While the book is too expensive for me to purchase, my own imagination was stirred by this nice summing up of the central theme in Bachelard’s fascinating book, Resurrection and Moral Imagination. The summing up (below) is from an online review by Phillip McCosker, published in The Tablet last June (emphasis, mine).
- Transcendence in ethics;
- Resurrection and transcendence;
- Resurrection, imagination and ethics;
- Living beyond death and judgement;
- Mortality and moral meaning;
- The practice of resurrection ethics: secularization, contemplation and the Church;
“…Bachelard’s game-changing vision is quite different from that of her fellow Anglican moral theologian Oliver O’Donovan’s earlier Resurrection and Moral Order. For O’Donovan, ethics must be founded on the Resurrection because it vindicates the created order and its morality; for Bachelard, the Resurrection gives a new world from which to act, and that world can be perceived even without explicit religious belonging…
… Crucial here is Murdoch’s conviction, which Bachelard makes central, that moral differences between us are not the result of making different moral choices within a shared world – choosing different items from the same menu – but rather because we perceive different worlds. We’re in very different eateries: the suicide bomber and the vegan live in different moral universes. Building on Wittgenstein, Bachelard emphasises how our unconscious background pictures of reality filter and unwittingly influence our every thought and action. The task of the moral life is to reveal the world as it really is and attend to it, avoiding the false consolations of attractive but illusory and facile views.
Our regular and predictable celebrations of Easter can deaden our sense of the utter strangeness of the Resurrection. Liturgical familiarity breeds not contempt exactly, but apathy or cosiness, a sense of “same old, same old”. We are now bored by the events that filled the early Christians with dumbstruck fear and awe, turning their conceptual universes inside out and upside down. Nothing was the same again, all re-constellated around the risen Jesus…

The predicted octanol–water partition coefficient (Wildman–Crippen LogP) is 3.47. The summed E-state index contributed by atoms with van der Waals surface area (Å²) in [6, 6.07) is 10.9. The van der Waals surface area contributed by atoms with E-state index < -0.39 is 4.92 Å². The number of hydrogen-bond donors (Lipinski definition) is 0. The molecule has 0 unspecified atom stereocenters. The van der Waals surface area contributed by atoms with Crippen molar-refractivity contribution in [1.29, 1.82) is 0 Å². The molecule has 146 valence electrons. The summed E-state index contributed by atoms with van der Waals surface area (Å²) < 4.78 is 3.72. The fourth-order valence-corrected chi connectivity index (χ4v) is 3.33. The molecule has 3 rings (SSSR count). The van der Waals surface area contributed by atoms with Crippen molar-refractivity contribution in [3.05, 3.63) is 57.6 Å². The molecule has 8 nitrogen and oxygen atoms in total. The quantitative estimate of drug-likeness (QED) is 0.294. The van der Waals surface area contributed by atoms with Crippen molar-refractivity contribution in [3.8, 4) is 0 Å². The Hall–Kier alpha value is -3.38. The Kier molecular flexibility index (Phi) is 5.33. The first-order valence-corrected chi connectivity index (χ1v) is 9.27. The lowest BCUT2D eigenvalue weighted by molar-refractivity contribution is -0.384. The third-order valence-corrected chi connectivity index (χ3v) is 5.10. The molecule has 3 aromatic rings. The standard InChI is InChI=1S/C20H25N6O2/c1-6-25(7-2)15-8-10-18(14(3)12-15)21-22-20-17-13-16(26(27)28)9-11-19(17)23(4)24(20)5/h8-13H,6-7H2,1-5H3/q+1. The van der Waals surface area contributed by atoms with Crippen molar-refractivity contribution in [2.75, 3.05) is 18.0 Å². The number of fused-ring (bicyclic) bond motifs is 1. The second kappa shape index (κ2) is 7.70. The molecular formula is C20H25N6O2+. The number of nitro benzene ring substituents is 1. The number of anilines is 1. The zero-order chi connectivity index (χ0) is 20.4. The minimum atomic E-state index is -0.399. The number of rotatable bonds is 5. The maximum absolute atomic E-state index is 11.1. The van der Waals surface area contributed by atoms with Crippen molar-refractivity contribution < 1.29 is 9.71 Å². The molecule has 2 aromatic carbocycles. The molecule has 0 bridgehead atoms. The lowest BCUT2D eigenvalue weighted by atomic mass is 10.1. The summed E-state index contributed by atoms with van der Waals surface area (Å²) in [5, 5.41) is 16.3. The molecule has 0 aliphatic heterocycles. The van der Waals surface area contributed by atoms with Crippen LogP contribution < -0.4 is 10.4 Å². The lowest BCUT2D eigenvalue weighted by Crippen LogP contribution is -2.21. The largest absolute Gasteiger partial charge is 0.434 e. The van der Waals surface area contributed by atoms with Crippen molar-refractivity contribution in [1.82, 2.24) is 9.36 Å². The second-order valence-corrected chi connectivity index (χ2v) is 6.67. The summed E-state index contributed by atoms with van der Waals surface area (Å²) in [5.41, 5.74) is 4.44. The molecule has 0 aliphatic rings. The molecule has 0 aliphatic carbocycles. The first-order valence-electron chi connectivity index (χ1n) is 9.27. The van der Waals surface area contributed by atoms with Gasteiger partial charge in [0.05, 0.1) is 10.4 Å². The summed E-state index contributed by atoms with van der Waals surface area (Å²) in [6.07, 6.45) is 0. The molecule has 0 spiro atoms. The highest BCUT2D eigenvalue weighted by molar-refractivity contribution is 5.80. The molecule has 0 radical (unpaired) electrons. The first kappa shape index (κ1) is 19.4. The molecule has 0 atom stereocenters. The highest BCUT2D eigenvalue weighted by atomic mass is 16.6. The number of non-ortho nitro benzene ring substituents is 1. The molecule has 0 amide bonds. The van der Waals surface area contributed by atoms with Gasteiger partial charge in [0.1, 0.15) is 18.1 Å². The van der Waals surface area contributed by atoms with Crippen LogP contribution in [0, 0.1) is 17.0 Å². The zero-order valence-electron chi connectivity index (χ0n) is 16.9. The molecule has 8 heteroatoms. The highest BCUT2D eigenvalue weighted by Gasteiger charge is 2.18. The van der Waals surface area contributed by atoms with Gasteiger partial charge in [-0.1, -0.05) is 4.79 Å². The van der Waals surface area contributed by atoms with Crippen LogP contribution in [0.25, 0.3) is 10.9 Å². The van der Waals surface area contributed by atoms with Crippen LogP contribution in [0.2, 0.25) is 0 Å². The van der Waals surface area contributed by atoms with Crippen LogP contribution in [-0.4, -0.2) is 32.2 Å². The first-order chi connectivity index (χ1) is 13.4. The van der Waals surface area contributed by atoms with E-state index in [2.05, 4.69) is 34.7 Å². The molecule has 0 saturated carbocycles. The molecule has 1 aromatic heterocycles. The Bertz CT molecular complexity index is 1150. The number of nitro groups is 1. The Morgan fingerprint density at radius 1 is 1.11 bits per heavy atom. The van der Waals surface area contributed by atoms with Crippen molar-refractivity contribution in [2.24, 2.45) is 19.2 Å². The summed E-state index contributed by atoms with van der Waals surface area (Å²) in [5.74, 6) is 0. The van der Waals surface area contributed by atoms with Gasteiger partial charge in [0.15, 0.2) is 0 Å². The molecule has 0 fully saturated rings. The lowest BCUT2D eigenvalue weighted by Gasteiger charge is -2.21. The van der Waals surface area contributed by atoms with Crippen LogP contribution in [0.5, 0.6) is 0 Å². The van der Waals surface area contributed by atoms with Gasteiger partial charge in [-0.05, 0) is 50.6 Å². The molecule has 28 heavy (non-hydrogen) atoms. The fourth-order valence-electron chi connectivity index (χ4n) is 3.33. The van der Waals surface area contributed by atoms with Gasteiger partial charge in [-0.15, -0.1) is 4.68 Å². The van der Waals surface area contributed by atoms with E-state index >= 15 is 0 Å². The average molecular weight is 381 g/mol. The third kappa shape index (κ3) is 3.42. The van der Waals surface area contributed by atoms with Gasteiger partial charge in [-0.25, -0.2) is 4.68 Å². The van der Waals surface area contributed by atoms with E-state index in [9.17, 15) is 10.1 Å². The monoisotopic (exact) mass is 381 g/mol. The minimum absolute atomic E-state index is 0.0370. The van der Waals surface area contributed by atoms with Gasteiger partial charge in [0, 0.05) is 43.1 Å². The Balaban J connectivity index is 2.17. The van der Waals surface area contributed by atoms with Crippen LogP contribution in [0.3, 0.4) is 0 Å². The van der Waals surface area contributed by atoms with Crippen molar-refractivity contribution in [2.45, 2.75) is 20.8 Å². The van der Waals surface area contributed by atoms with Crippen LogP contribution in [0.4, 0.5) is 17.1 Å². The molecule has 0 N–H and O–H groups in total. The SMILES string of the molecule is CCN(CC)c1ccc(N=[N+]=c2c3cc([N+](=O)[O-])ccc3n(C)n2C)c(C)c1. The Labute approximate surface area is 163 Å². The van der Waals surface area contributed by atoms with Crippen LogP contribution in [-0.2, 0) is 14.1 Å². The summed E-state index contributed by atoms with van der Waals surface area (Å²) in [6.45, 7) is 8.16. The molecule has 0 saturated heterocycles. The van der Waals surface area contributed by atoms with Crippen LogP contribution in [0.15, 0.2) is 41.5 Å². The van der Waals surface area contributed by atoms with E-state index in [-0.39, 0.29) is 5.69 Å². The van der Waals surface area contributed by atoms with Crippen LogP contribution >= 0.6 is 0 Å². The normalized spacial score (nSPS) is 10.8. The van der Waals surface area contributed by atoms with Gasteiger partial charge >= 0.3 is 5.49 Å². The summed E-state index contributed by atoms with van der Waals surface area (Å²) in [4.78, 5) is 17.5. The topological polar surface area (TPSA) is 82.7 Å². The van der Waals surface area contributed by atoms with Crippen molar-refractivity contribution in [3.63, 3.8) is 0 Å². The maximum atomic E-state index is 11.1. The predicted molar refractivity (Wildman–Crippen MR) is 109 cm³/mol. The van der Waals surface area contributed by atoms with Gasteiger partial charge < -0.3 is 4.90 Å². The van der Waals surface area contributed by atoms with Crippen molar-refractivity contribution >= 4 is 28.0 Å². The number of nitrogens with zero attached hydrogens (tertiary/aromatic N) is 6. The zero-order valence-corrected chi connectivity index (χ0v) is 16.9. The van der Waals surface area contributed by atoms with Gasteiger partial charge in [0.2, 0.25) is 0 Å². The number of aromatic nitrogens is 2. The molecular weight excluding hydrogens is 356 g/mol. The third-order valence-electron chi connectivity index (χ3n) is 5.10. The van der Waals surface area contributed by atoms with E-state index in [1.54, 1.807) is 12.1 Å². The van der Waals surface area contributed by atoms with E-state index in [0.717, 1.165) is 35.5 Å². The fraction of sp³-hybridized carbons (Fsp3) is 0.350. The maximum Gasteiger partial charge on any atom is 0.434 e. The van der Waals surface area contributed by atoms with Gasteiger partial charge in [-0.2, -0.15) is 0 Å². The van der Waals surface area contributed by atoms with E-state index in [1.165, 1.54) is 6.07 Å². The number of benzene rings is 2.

… By complete contrast, in the bizarre new world revealed by the Resurrection, we live a life after the pattern of Jesus. This is what the Spirit brings about. Not a life of prescriptions and proscriptions but a life shaped by a person, a person whose identity is constituted, not over against others, but by constant trust and dependence on the Father: an outward-looking life in which death is revealed to be a penultimate reality; a life sourced in God’s boundless generosity and grace, lived from and into the open and uncontrollable future.
If we receive our real identities from the risen Jesus who is always ahead of us as he calls us, this fundamentally alters our relations with each other. We cannot control our identities: we receive them as gifts. Likewise we do not possess goodness: we participate in it as it transcends us. For Bachelard, a moral life sourced in the Resurrection reveals the true depth of reality; it is always vulnerable because it lives from the unknown future and under God’s judgement alone, and it is therefore always compassionate, producing a moral discourse which doesn’t trade in easy certainties or wishy-washy niceness but is messy, unsystematic and painful…”
Bachelard spoke to The Melbourne Anglican’s Roland Ashby about Resurrection and Moral Imagination and her journey from “dis-integration to healing” (September 2014) – sadly I couldn’t locate a PDF of the issue of the The Melbourne Anglican magazine (online copy here – see pg. 22).
Here’s a couple of quotes from it:
“…If the resurrection is the horizon of our lives and we become open to God as infinitely loving and merciful, that’s going to make a difference to how we live and see others and ourselves,” she said.
“…It’s about letting go of the false self, the ego, with its endless schemes, agendas, judgments and self-justifications, and letting in the Self that somehow comes to us from God.”
But this is no easy or comfortable process. “…We are called to go beyond the consolations of religion into the fierce presence of the living God. We have to experience a ‘dis-integration’ and a wounding before we can experience healing and integration.”